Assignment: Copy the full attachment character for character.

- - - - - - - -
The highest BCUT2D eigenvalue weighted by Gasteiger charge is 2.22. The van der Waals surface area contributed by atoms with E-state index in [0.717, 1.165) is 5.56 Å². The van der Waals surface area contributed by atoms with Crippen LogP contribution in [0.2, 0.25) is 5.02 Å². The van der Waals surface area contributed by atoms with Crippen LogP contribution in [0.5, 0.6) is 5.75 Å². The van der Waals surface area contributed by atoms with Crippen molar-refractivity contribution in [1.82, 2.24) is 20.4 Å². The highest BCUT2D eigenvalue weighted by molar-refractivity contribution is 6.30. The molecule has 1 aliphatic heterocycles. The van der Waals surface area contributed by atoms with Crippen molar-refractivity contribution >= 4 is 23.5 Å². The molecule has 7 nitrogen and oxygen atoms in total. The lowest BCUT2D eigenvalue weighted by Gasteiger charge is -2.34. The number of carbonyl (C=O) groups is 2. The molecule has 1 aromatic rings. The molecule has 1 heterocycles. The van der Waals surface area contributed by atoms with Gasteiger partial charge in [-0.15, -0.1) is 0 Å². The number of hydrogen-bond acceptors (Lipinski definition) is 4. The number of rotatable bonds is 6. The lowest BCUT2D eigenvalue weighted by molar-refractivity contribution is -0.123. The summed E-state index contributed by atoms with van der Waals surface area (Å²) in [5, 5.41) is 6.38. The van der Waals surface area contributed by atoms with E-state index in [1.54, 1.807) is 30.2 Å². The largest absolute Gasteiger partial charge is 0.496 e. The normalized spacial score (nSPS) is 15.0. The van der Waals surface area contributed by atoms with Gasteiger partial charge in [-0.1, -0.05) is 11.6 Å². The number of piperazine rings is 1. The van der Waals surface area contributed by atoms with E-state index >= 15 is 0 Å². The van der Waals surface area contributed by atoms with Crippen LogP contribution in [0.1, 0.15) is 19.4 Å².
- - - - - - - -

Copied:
The highest BCUT2D eigenvalue weighted by Gasteiger charge is 2.22. The van der Waals surface area contributed by atoms with E-state index in [0.717, 1.165) is 5.56 Å². The van der Waals surface area contributed by atoms with Crippen LogP contribution in [0.2, 0.25) is 5.02 Å². The van der Waals surface area contributed by atoms with Crippen LogP contribution in [0.5, 0.6) is 5.75 Å². The van der Waals surface area contributed by atoms with Crippen molar-refractivity contribution in [1.82, 2.24) is 20.4 Å². The highest BCUT2D eigenvalue weighted by molar-refractivity contribution is 6.30. The molecule has 1 aliphatic heterocycles. The van der Waals surface area contributed by atoms with Crippen molar-refractivity contribution >= 4 is 23.5 Å². The molecule has 7 nitrogen and oxygen atoms in total. The lowest BCUT2D eigenvalue weighted by Gasteiger charge is -2.34. The number of carbonyl (C=O) groups is 2. The molecule has 1 aromatic rings. The molecule has 1 heterocycles. The van der Waals surface area contributed by atoms with Gasteiger partial charge in [-0.15, -0.1) is 0 Å². The number of hydrogen-bond acceptors (Lipinski definition) is 4. The number of rotatable bonds is 6. The lowest BCUT2D eigenvalue weighted by molar-refractivity contribution is -0.123. The summed E-state index contributed by atoms with van der Waals surface area (Å²) in [5, 5.41) is 6.38. The van der Waals surface area contributed by atoms with E-state index in [1.54, 1.807) is 30.2 Å². The largest absolute Gasteiger partial charge is 0.496 e. The normalized spacial score (nSPS) is 15.0. The van der Waals surface area contributed by atoms with Gasteiger partial charge in [-0.1, -0.05) is 11.6 Å². The number of piperazine rings is 1. The van der Waals surface area contributed by atoms with E-state index >= 15 is 0 Å². The van der Waals surface area contributed by atoms with Crippen LogP contribution in [0.1, 0.15) is 19.4 Å².